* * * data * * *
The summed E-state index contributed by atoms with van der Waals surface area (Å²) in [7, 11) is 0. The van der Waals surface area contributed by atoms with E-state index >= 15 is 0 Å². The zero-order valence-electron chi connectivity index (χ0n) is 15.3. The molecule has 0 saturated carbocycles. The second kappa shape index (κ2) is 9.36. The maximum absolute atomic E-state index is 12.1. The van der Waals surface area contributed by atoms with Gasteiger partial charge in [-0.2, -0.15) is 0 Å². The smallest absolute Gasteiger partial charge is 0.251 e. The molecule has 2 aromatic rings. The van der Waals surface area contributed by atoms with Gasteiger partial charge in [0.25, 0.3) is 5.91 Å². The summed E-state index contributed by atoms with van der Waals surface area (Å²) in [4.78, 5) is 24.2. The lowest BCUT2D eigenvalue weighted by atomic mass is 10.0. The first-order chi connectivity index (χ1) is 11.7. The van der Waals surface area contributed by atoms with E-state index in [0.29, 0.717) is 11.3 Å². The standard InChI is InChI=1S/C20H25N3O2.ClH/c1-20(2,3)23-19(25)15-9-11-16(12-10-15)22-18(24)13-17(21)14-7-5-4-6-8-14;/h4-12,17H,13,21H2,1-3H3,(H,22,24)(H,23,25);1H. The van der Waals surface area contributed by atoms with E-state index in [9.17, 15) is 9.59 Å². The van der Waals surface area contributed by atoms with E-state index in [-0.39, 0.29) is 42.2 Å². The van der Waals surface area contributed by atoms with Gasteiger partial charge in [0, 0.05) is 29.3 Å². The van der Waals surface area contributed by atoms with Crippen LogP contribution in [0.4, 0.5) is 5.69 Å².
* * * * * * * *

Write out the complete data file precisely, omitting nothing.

The summed E-state index contributed by atoms with van der Waals surface area (Å²) in [7, 11) is 0. The van der Waals surface area contributed by atoms with E-state index >= 15 is 0 Å². The zero-order valence-electron chi connectivity index (χ0n) is 15.3. The molecule has 0 saturated carbocycles. The second kappa shape index (κ2) is 9.36. The maximum absolute atomic E-state index is 12.1. The van der Waals surface area contributed by atoms with Gasteiger partial charge in [-0.2, -0.15) is 0 Å². The smallest absolute Gasteiger partial charge is 0.251 e. The molecule has 2 aromatic rings. The van der Waals surface area contributed by atoms with Gasteiger partial charge in [0.25, 0.3) is 5.91 Å². The summed E-state index contributed by atoms with van der Waals surface area (Å²) in [4.78, 5) is 24.2. The lowest BCUT2D eigenvalue weighted by atomic mass is 10.0. The first-order chi connectivity index (χ1) is 11.7. The van der Waals surface area contributed by atoms with E-state index in [0.29, 0.717) is 11.3 Å². The standard InChI is InChI=1S/C20H25N3O2.ClH/c1-20(2,3)23-19(25)15-9-11-16(12-10-15)22-18(24)13-17(21)14-7-5-4-6-8-14;/h4-12,17H,13,21H2,1-3H3,(H,22,24)(H,23,25);1H. The van der Waals surface area contributed by atoms with E-state index in [9.17, 15) is 9.59 Å². The van der Waals surface area contributed by atoms with E-state index in [-0.39, 0.29) is 42.2 Å². The van der Waals surface area contributed by atoms with Gasteiger partial charge in [0, 0.05) is 29.3 Å². The van der Waals surface area contributed by atoms with Crippen LogP contribution in [0.4, 0.5) is 5.69 Å².